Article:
Book discussion

The Deaths by Mark Lawson Staps Language Laboratory le 17/04/2015 à 12:15

review from the Guardian of The Deaths by Mark lawson

Mark Lawson lives in Towcester, Northants. While Derrida urged us to believe that there was nothing "hors-texte", this biographical snippet provides a useful entry point to Lawson's fifth work of fiction, The Deaths. Towcester, situated on the grubby toe that Northamptonshire pokes into the home counties, enjoyed a grandstand view of the excesses of the noughties boom, when bankers bought up much of neighbouring Buckinghamshire and, just a few miles to the west, the Chipping Norton set were converting their Cotswold barns into plate glass palaces. Now reeling from the levelling tremors of the credit crisis, the hedge-funders, lawyers and Tory politicians who colonised the countryside around Chez Lawson, where "every home is almost a village of its own", provide fertile ground for satire. The Deaths joins John Lanchester's Capital, Justin Cartwright's Other People's Money and Sebastian Faulks's A Week in December to suggest that the satirical state-of-the-nation novel (at least when it's written by white males of a certain age) has done rather well out of the financial crash.

The setting for this grotesquerie of fat cats and their too-thin wives is the fictional town of Middlebury, Buckinghamshire, where four splendid manor houses stand, facing each other pugnaciously over lawns and swimming pools. We first meet the lords of these manors on a commuter Pendolino, travelling to work in London to pay for the homes they rarely see. The husbands are ghastly to a man; the wives – barring the genial (but frighteningly well-paid) doctor, Emily – equally odious. "The Eight," as the four couples call themselves, are filthy rich, and, in scenes that would make EL James blush, often merely filthy. As the narrative perspective hops from one posh twerp to the next, we encounter sexism, racism and all manner of perversions. The Deaths gives us a glimpse into the lives of the 1%, showing all the unhappiness that money can buy.

Nothing stirs up authorial ire so much as the question of "likable characters." In a recent interview, the novelist Claire Messud was asked if she'd want to be friends with one of her characters. Her response was something like an explosion: "For heaven's sake, what kind of question is that? Would you want to be friends with Humbert Humbert?... If you're reading to find friends, you're in deep trouble. We read to find life, in all its possibilities. The relevant question isn't 'is this a potential friend for me?' but 'is this character alive?'" Lawson's novel wrestles with exactly this – how to keep the reader engaged when the characters are so uniformly repellent. He even has one of his (dislikable) characters bring it up during a book group discussion: "Ali Rawlinson complained that she wouldn't want any of the characters as a friend." The Eight are venal, small-minded and bullying, and if you didn't find out on page one that a handful of them have been murdered – the deaths of the title – you'd be tempted to crawl inside the pages of the book and bump off several yourself.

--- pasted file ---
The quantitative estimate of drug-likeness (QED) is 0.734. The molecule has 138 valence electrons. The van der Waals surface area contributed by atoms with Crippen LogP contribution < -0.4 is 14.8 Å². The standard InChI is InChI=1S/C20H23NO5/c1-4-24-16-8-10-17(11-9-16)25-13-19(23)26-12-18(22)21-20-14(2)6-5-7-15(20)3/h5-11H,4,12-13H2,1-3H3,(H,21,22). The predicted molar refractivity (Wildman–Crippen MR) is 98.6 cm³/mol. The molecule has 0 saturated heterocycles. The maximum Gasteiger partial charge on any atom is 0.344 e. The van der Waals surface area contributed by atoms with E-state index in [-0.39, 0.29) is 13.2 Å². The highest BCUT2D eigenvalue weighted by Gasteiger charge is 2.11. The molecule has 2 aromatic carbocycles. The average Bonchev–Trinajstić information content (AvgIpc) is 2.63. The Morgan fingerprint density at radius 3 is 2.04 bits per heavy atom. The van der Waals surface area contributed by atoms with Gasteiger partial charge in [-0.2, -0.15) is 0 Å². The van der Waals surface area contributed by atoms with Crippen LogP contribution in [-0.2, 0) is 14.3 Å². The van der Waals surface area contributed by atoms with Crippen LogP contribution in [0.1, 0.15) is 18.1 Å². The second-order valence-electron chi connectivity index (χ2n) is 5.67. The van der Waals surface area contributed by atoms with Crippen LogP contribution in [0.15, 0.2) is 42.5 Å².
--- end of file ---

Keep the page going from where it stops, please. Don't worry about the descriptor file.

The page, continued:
The murders are McGuffins that drive the narrative engine of the novel, every bit as meaningless as the "We Want What You Have" mystery that knits together Lanchester's Capital. They are mere device, there to keep us turning the pages while slowly, hesitantly, human beings crawl out from behind the hateful carapaces that the Eight present to the world. Somewhat astonishingly, given that the author spares no spleen in his presentation of these moneyed goons, we find ourselves moved as the grim facts of the murders are laid out in the book's denouement. If we follow Messud's line on likable characters then the Eight are most definitely "alive" and, for all their monstrous flaws, we end up caring about them. It's perhaps something to do with the novel's use of the close third-person viewpoint. We spend so much time inside the brains of these people, seeing the world as they see it, that we can't help but sympathise with them – one of the novel's subtle alchemies.

There are some missteps along the way though. Lawson is most comfortable in the narrative skin of Jonny Crossan, the smarmy barrister, whose pet names for everything from his Walter to his wife's Georgina to his morning Smedgwick provide regular guffaws. The women are handled less well, and while in fiction as in law it may not be criminal for a 51-year-old man to enter the body of a 16-year-old girl, it is to be strongly discouraged. "Jeez, this is awks… He's really old (thirty?) but dead fit and definitely gives her the full body scan, even though Mumsie made her wear a body-burka and what she calls the Sensible Coat. Tilly was, like, I'll be inside all day but she was only on transmit as usual. Troll." You get, like, the picture.

The Deaths is a fine, acerbic satire nailed to the frame of a pacy police procedural. As with his earlier novels – particularly 2005's Enough is Enough – the pleasure of reading Lawson's prose is in the observational detail, the sardonic humour, the mirror held up to the present day (there's a good riff on Cameron/Brookes "lol" confusion). His southerly neighbours may not enjoy it, but the rest of us will find in The Deaths a bleak, compelling portrait of the way the 1% live now.